Thursday, September 06, 2007

Long delayed flood post

Yesterday I went to my hometown, the place where I went to kindergarten-high school, and helped strip the Legion down to its studs. Most of the town has been wiped out by a sudden 11-15 inch rainfall that occurred 17 days ago. It's been difficult for me to see the town where most of my early memories were made destroyed and to think of of the devastating losses suffered by many of the people who've helped shape my life. My parents still live near the town but, luckily for them, my family managed to escape any damage.

I've caught the 2.0 bug and really have enjoyed the social networking opportunities available. However, I'm beginning to feel that there are limits. I had chalked up my memories of how pleasant people were in SE Minnesota to a childish nostalgia. When I moved back to the area nearly two years ago, I was pleasantly surprised to find that the polite attitude was real and hadn't changed. At least in person...

I kept up to date with the news about the flood via the Winona Daily News because most other media coverage focused on the four people that died on area roads without presenting a more comprehensive view of SE Minnesota. One of the features of the Winona Daily news has been their incorporation of 2.0 technology into its online edition with comments and blog posts. The comments that I read on the flood coverage were like pouring salt on a wound. The comments section is littered with nasty political discussion, personal attacks on flood victims, and know-it-all comments about how people should know enough to have flood insurance.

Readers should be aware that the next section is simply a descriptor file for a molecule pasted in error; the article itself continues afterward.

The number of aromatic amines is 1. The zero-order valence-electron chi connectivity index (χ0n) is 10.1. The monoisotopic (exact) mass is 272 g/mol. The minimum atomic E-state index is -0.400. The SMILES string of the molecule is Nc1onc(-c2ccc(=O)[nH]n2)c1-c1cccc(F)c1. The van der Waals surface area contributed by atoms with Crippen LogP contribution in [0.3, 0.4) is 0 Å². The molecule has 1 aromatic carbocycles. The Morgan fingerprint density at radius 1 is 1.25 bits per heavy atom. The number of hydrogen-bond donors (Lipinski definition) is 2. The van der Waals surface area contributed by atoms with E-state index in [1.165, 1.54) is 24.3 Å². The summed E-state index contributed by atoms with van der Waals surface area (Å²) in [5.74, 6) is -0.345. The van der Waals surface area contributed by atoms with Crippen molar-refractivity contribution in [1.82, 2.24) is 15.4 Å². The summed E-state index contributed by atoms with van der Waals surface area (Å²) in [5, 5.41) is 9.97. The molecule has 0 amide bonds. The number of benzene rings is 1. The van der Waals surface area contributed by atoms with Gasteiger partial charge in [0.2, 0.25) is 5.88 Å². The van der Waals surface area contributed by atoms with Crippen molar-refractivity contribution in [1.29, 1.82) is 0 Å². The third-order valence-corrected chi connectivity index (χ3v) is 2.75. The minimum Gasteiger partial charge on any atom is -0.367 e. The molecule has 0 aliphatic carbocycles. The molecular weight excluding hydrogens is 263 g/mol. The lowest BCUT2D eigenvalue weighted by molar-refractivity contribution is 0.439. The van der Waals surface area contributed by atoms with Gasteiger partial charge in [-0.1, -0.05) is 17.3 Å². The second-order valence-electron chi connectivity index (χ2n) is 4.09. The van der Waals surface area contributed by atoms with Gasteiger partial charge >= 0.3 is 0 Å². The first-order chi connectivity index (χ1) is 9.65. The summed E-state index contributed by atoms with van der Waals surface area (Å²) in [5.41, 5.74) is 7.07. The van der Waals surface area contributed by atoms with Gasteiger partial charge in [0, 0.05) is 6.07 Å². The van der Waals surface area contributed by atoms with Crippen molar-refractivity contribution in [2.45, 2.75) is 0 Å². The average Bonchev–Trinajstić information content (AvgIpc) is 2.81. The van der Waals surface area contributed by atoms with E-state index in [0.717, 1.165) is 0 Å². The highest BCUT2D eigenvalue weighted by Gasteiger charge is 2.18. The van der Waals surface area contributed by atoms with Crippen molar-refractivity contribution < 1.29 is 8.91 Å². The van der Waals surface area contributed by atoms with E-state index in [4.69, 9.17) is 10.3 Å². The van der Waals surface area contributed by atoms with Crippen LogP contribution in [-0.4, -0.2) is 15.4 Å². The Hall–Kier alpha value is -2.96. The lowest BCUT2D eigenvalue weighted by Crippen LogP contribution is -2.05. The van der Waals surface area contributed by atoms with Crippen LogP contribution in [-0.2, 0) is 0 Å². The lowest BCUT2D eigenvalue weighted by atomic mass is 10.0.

Please understand. This stuff is part of the discussion of a democracy. But there is a time and place for every discussion and holding off the two months it takes for people to deal with the bulldozing of their houses, the stripping down to studs, the lack of a clean water supply, and all those other survival issues may be more appropriate. Certainly, even in two months personal attacks will still be inappropriate, but the larger discussion could still continue.

As saddened as I am by this development, I'm not really surprised. I rarely read any of the letters to the editor in my hometown newspapers because they are so negative and divisive. However, the comments section has increased the anonymity of the comments and the number of people who do comment. Is this a 2.0 flaw? We've known for awhile that people tend to be less reserved online. How can we incorporate comments without enabling such bitter attacks on relatively innocent people?

A side note: As a librarian, I am proud of the way the libraries in these flooded communities have responded. They have become the command centers for the town, stepping up and serving their communities. Maybe I should wait two months to say this, but: let's hope towns and government remember the crucial role these libraries have played in these past few weeks.


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